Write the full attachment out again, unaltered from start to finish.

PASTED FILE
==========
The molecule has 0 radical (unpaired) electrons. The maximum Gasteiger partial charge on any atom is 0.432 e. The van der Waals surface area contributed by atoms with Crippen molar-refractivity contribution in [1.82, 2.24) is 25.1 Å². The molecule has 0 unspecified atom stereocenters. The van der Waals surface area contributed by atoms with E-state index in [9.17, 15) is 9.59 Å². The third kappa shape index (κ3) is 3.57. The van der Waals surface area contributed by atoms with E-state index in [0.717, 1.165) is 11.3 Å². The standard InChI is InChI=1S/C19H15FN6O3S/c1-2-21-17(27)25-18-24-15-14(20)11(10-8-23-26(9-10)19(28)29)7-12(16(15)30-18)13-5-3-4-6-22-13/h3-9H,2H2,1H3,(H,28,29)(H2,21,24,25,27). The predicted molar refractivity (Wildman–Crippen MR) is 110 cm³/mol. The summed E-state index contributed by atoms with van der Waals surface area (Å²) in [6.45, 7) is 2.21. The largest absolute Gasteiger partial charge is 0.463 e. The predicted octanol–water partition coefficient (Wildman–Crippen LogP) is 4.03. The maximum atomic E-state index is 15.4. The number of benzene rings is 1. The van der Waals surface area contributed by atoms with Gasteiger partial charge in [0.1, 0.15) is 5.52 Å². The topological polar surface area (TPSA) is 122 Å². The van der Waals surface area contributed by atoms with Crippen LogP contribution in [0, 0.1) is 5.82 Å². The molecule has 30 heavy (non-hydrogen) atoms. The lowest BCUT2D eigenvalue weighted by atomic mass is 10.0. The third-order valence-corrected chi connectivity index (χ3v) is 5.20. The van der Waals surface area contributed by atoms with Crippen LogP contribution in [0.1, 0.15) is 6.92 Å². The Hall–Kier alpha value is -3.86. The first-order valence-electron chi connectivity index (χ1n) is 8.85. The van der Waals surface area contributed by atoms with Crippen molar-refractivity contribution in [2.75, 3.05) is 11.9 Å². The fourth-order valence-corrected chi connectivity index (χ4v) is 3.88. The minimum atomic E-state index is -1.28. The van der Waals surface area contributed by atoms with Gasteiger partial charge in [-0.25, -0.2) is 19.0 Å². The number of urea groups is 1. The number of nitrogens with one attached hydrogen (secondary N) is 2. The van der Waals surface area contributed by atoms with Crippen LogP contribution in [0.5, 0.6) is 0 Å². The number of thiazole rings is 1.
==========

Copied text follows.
The molecule has 0 radical (unpaired) electrons. The maximum Gasteiger partial charge on any atom is 0.432 e. The van der Waals surface area contributed by atoms with Crippen molar-refractivity contribution in [1.82, 2.24) is 25.1 Å². The molecule has 0 unspecified atom stereocenters. The van der Waals surface area contributed by atoms with E-state index in [9.17, 15) is 9.59 Å². The third kappa shape index (κ3) is 3.57. The van der Waals surface area contributed by atoms with E-state index in [0.717, 1.165) is 11.3 Å². The standard InChI is InChI=1S/C19H15FN6O3S/c1-2-21-17(27)25-18-24-15-14(20)11(10-8-23-26(9-10)19(28)29)7-12(16(15)30-18)13-5-3-4-6-22-13/h3-9H,2H2,1H3,(H,28,29)(H2,21,24,25,27). The predicted molar refractivity (Wildman–Crippen MR) is 110 cm³/mol. The summed E-state index contributed by atoms with van der Waals surface area (Å²) in [6.45, 7) is 2.21. The largest absolute Gasteiger partial charge is 0.463 e. The predicted octanol–water partition coefficient (Wildman–Crippen LogP) is 4.03. The maximum atomic E-state index is 15.4. The number of benzene rings is 1. The van der Waals surface area contributed by atoms with Gasteiger partial charge in [0.1, 0.15) is 5.52 Å². The topological polar surface area (TPSA) is 122 Å². The van der Waals surface area contributed by atoms with Crippen LogP contribution in [0, 0.1) is 5.82 Å². The molecule has 30 heavy (non-hydrogen) atoms. The lowest BCUT2D eigenvalue weighted by atomic mass is 10.0. The third-order valence-corrected chi connectivity index (χ3v) is 5.20. The van der Waals surface area contributed by atoms with Crippen LogP contribution in [0.1, 0.15) is 6.92 Å². The Hall–Kier alpha value is -3.86. The first-order valence-electron chi connectivity index (χ1n) is 8.85. The van der Waals surface area contributed by atoms with Crippen molar-refractivity contribution in [2.75, 3.05) is 11.9 Å². The fourth-order valence-corrected chi connectivity index (χ4v) is 3.88. The minimum atomic E-state index is -1.28. The van der Waals surface area contributed by atoms with Gasteiger partial charge in [-0.25, -0.2) is 19.0 Å². The number of urea groups is 1. The number of nitrogens with one attached hydrogen (secondary N) is 2. The van der Waals surface area contributed by atoms with Crippen LogP contribution in [0.5, 0.6) is 0 Å². The number of thiazole rings is 1.